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Prosecutor supports inmate’s innocence claim

(AP) Richmond’s chief prosecutor joined other lawyers Wednesday in urging Gov. Terry McAuliffe to pardon a man who has spent 29 years in prison for an attempted rape that they say he didn’t commit.

Michael McAlister’s prison term ended in January. However, he remains locked up until a court decides whether he should be indefinitely held under Virginia’s civil commitment law for treatment as a violent sex offender. A probable cause hearing on that issue is set for May 18 in Richmond Circuit Court.

Richmond Commonwealth’s Attorney Michael N. Herring and McAlister’s lawyers are urging McAuliffe to grant an absolute pardon before then. Once a sex offender is committed to the Virginia Center for Behavioral Rehabilitation, one of the keys to completing treatment and being discharged is admitting guilt — and McAlister has never wavered from his position that he is innocent.

Herring believes him.

“I am not the first person to conclude that Mr. McAlister is innocent and wrongly convicted,” Herring wrote in a declaration filed with the pardon petition, which he also signed. “In the history of my law practice, I am unaware of any other case where every law enforcement person who had a significant role to play in the conviction of an individual has voiced such strong doubt about his guilt.”

McAuliffe spokesman Brian Coy acknowledged receipt of the petition and said it will be referred to the Virginia Parole Board for review and a recommendation. Board chairwoman Karen Brown said the petition has been fast-tracked with the May 18 hearing looming.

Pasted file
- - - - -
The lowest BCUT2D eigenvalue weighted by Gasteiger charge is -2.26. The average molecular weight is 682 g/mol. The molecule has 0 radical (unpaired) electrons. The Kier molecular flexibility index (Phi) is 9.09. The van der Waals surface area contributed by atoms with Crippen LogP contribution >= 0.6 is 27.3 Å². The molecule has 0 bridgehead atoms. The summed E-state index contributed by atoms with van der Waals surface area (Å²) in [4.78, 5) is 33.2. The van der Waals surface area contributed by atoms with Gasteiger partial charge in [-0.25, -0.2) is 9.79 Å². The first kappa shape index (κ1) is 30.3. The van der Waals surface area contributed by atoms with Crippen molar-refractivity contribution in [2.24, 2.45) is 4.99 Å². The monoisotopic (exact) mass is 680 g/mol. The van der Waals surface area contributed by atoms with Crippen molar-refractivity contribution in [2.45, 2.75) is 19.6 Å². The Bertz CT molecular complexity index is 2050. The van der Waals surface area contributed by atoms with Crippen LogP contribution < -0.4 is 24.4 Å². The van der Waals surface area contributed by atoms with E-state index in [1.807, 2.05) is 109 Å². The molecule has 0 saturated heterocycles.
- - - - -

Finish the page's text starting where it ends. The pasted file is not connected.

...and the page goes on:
“It’s gone to the top of the list, and we are going to make every effort to have it done before that date,” Brown said in a telephone interview.

McAlister was convicted of the Feb. 23, 1986, abduction and attempted rape of a woman who was dragged at knifepoint from an apartment complex laundry room. The woman fought off the attacker and was able to get a partial look at his face by clawing at his stocking mask.

The victim identified McAlister as the attacker from “a highly suggestive photo array” that did not contain the picture of a known serial rapist whose previous attack on a police decoy in a laundry room of the same apartment complex had been thwarted, the petition says. That rapist, who was active in the Richmond area in 1986 and is now serving life in prison, “happened to bear an astonishing resemblance to Mr. McAlister” and is now believed to be the real perpetrator, according to the petition.

McAlister was initially identified as a suspect based on a police composite sketch. He was known to the local police because he had a record of indecent exposure and he lived only about four miles from the apartment complex where the attack occurred. When he was interviewed by detectives, McAlister agreed to allow them to take his picture wearing a plaid shirt similar to the one the attacker had worn. He was the only person in the photo lineup wearing that type of shirt, the petition says.

The victim picked McAlister out of the photo lineup and identified him in the courtroom at trial. The petition says the only trial evidence linking McAlister to the attack was the victim’s eyewitness testimony.

Now, the lead detective and the assistant prosecutor who put McAlister away back his exoneration.

“The sitting commonwealth’s attorney also now supports the claim, and given that, there’s no reason to keep him in prison any longer — and certainly no reason to keep him civilly committed the rest of his life,” said Shawn Armbrust, executive director of the Mid-Atlantic Innocence Project and another signer of the pardon petition. “The only person with the power to end this is Governor McAuliffe.”

— LARRY O’DELL, Associated Press


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